My name is Bean and this is my blog. Hence the name. If you have comments or questions, just leave them in the comments area.
I ended up using two thermostats to control the AC unit for the cold room. An external Johnsons Control thermostat cuts power to the whole thing when the target temperature has been reached. I set it at 38F, and it has about a 4 degree range, so it shouldn't be flipping on and off too much once I get some thermal mass in there. The second thermostat is used to power the compressor on and off and act as a defrost control. Originally, I thought I could get by just using the external control, but when my AC turned into an ice maker, I realized how cold those coils can get. So I removed the internal thermostat from the AC and looked up the part number on the internet (sorry, didn't write it down). I discovered that the adjustable range on the dial could be moved, so I twisted the set screw until the range was centered around 32F and reinstalled it into the AC. I moved the sensor bulb from the internal thermostat as close to cooling coils as I could and set it for about 31F. My defrost cycle was born. Any time an ice block begins to grow on the coils, the compressor kicks off and the fan stays on. The slightly warmer air in the room circulates and melts the ice. Works like a charm so far.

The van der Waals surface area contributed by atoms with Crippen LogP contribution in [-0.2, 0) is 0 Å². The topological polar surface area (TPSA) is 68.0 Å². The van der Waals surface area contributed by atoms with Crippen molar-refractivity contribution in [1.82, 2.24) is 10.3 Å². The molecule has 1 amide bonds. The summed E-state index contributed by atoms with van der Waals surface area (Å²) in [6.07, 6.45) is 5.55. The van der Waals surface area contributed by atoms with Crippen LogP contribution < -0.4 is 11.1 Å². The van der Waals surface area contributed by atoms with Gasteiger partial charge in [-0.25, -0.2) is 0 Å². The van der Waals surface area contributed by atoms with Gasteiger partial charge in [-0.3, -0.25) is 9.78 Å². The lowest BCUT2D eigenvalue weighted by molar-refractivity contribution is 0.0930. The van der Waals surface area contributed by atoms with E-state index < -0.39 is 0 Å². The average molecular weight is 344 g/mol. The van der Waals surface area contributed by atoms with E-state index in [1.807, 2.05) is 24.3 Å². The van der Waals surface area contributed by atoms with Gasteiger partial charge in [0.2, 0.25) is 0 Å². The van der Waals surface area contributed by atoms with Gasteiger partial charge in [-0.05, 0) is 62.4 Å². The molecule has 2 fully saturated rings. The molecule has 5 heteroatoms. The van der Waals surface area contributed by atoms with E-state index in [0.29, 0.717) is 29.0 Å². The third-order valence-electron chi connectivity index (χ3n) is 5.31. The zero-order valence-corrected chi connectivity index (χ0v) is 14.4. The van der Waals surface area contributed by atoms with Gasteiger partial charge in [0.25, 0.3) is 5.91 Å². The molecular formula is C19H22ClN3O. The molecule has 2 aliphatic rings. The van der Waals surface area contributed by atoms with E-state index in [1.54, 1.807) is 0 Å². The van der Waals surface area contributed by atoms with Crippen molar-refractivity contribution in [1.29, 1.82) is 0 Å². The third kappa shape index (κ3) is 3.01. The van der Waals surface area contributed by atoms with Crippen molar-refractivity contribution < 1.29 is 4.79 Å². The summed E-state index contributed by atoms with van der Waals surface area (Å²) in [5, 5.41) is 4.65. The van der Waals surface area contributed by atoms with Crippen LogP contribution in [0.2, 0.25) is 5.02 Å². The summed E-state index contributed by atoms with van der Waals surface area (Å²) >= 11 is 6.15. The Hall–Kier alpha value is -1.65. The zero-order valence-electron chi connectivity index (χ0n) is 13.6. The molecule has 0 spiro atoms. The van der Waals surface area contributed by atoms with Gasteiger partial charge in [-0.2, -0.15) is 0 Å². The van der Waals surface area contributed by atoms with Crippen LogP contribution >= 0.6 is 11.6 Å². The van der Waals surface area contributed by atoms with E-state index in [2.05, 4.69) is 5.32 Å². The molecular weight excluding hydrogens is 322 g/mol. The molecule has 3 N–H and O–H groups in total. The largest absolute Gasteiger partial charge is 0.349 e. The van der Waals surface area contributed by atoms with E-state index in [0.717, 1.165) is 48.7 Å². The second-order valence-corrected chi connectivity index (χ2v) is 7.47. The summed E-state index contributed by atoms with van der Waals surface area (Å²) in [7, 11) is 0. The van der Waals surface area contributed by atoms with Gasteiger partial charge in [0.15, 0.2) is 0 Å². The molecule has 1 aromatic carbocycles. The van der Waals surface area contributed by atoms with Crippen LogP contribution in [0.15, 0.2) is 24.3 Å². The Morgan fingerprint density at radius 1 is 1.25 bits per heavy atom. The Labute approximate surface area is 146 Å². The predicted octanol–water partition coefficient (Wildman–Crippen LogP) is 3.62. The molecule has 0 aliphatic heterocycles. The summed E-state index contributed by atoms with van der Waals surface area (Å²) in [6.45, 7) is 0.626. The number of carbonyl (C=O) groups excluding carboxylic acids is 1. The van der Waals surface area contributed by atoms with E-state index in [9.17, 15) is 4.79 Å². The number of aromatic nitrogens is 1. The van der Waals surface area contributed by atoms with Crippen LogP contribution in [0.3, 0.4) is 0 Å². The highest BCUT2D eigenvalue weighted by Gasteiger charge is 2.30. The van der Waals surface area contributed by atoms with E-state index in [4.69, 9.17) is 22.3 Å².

Now back to construction. I finished caulking the seams with silicon and pulled out all of the temporary screws I had holding the foamboard in place and filled the holes with caulk. The liquid nails should hold everything on it's own. Once I was satisfied with the placement of the AC (making sure it is tilted towards the back of teh unit to help condensation runnof), I sprayed Great Stuff expanding foam around all sides. The foam should help insulate and seal the room as well as keep the AC unit stable. I made sure not to block any of the air intake vents.
I stuffed the electrical outlet with some spare insulation (nothign flamable), put an insulated cover on it, then a face plate. I installed a faux doorknow on the door and two sliding latches to hold the door shut. I used the two latches to prevent the door from bowing out at the top and bottom. I put in various sizes of weather stripping and foam rubber around the door and when the latches are latched, a good seal is formed.
The inside of the cold room is done. All thats left to do is finish the warm side, mount my taps, and drywall the exterior.